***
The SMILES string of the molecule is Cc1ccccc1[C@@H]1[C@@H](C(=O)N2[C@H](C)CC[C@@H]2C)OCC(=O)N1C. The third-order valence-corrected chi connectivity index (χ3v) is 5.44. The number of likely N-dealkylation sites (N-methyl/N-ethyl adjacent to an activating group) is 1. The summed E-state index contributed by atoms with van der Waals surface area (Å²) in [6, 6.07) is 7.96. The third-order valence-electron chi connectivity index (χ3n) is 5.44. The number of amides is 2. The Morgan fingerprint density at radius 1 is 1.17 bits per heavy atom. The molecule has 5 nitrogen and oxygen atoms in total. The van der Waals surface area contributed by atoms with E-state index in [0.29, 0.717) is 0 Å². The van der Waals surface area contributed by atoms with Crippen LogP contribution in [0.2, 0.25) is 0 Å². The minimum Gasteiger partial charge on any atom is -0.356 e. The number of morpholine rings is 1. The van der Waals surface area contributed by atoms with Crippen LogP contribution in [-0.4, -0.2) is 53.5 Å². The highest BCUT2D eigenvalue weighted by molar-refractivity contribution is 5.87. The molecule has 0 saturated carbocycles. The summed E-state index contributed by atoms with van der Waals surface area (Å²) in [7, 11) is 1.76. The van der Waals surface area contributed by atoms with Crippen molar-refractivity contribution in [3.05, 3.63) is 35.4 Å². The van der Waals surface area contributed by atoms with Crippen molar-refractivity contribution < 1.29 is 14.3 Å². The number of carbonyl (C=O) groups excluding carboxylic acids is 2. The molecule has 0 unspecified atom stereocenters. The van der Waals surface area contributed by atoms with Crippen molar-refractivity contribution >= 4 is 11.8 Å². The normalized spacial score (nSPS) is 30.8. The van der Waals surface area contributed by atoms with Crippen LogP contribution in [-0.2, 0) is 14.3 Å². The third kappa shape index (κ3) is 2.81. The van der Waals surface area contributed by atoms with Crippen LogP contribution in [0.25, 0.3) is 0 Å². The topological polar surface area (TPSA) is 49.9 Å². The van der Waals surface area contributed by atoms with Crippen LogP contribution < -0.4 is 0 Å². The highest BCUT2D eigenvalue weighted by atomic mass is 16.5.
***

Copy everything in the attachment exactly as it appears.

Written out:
The SMILES string of the molecule is Cc1ccccc1[C@@H]1[C@@H](C(=O)N2[C@H](C)CC[C@@H]2C)OCC(=O)N1C. The third-order valence-corrected chi connectivity index (χ3v) is 5.44. The number of likely N-dealkylation sites (N-methyl/N-ethyl adjacent to an activating group) is 1. The summed E-state index contributed by atoms with van der Waals surface area (Å²) in [6, 6.07) is 7.96. The third-order valence-electron chi connectivity index (χ3n) is 5.44. The number of amides is 2. The Morgan fingerprint density at radius 1 is 1.17 bits per heavy atom. The molecule has 5 nitrogen and oxygen atoms in total. The van der Waals surface area contributed by atoms with E-state index in [0.29, 0.717) is 0 Å². The van der Waals surface area contributed by atoms with Crippen LogP contribution in [0.2, 0.25) is 0 Å². The minimum Gasteiger partial charge on any atom is -0.356 e. The number of morpholine rings is 1. The van der Waals surface area contributed by atoms with Crippen LogP contribution in [-0.4, -0.2) is 53.5 Å². The highest BCUT2D eigenvalue weighted by molar-refractivity contribution is 5.87. The molecule has 0 saturated carbocycles. The summed E-state index contributed by atoms with van der Waals surface area (Å²) in [7, 11) is 1.76. The van der Waals surface area contributed by atoms with Crippen molar-refractivity contribution in [3.05, 3.63) is 35.4 Å². The van der Waals surface area contributed by atoms with Crippen molar-refractivity contribution < 1.29 is 14.3 Å². The number of carbonyl (C=O) groups excluding carboxylic acids is 2. The molecule has 0 unspecified atom stereocenters. The van der Waals surface area contributed by atoms with Crippen molar-refractivity contribution >= 4 is 11.8 Å². The normalized spacial score (nSPS) is 30.8. The van der Waals surface area contributed by atoms with Crippen LogP contribution in [-0.2, 0) is 14.3 Å². The third kappa shape index (κ3) is 2.81. The van der Waals surface area contributed by atoms with Crippen LogP contribution in [0.25, 0.3) is 0 Å². The topological polar surface area (TPSA) is 49.9 Å². The van der Waals surface area contributed by atoms with Crippen LogP contribution < -0.4 is 0 Å². The highest BCUT2D eigenvalue weighted by atomic mass is 16.5.